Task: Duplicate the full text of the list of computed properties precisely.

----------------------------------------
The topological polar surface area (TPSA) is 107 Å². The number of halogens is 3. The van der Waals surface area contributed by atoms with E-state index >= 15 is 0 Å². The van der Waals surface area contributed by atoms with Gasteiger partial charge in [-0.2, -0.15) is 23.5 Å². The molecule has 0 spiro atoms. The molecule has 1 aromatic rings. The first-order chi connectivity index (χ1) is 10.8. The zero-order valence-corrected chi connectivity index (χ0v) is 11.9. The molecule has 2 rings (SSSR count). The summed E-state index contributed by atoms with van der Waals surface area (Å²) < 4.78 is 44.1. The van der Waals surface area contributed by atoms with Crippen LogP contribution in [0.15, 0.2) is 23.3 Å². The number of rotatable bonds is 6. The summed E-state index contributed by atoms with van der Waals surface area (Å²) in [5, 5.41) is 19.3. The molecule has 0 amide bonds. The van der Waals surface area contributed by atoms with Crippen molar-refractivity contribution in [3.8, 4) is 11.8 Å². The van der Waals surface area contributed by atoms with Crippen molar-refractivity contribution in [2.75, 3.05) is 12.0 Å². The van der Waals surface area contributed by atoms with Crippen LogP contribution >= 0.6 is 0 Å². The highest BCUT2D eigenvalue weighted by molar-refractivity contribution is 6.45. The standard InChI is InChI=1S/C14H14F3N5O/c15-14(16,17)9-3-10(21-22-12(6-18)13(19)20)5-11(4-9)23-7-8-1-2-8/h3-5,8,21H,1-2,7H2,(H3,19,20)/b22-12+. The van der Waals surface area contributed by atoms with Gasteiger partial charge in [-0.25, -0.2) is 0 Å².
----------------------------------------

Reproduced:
The topological polar surface area (TPSA) is 107 Å². The number of halogens is 3. The van der Waals surface area contributed by atoms with E-state index >= 15 is 0 Å². The van der Waals surface area contributed by atoms with Gasteiger partial charge in [-0.2, -0.15) is 23.5 Å². The molecule has 0 spiro atoms. The molecule has 1 aromatic rings. The first-order chi connectivity index (χ1) is 10.8. The zero-order valence-corrected chi connectivity index (χ0v) is 11.9. The molecule has 2 rings (SSSR count). The summed E-state index contributed by atoms with van der Waals surface area (Å²) < 4.78 is 44.1. The van der Waals surface area contributed by atoms with Crippen LogP contribution in [0.15, 0.2) is 23.3 Å². The number of rotatable bonds is 6. The summed E-state index contributed by atoms with van der Waals surface area (Å²) in [5, 5.41) is 19.3. The molecule has 0 amide bonds. The van der Waals surface area contributed by atoms with Crippen molar-refractivity contribution in [3.8, 4) is 11.8 Å². The van der Waals surface area contributed by atoms with Crippen molar-refractivity contribution in [2.75, 3.05) is 12.0 Å². The van der Waals surface area contributed by atoms with Crippen LogP contribution >= 0.6 is 0 Å². The highest BCUT2D eigenvalue weighted by molar-refractivity contribution is 6.45. The standard InChI is InChI=1S/C14H14F3N5O/c15-14(16,17)9-3-10(21-22-12(6-18)13(19)20)5-11(4-9)23-7-8-1-2-8/h3-5,8,21H,1-2,7H2,(H3,19,20)/b22-12+. The van der Waals surface area contributed by atoms with Gasteiger partial charge in [-0.25, -0.2) is 0 Å².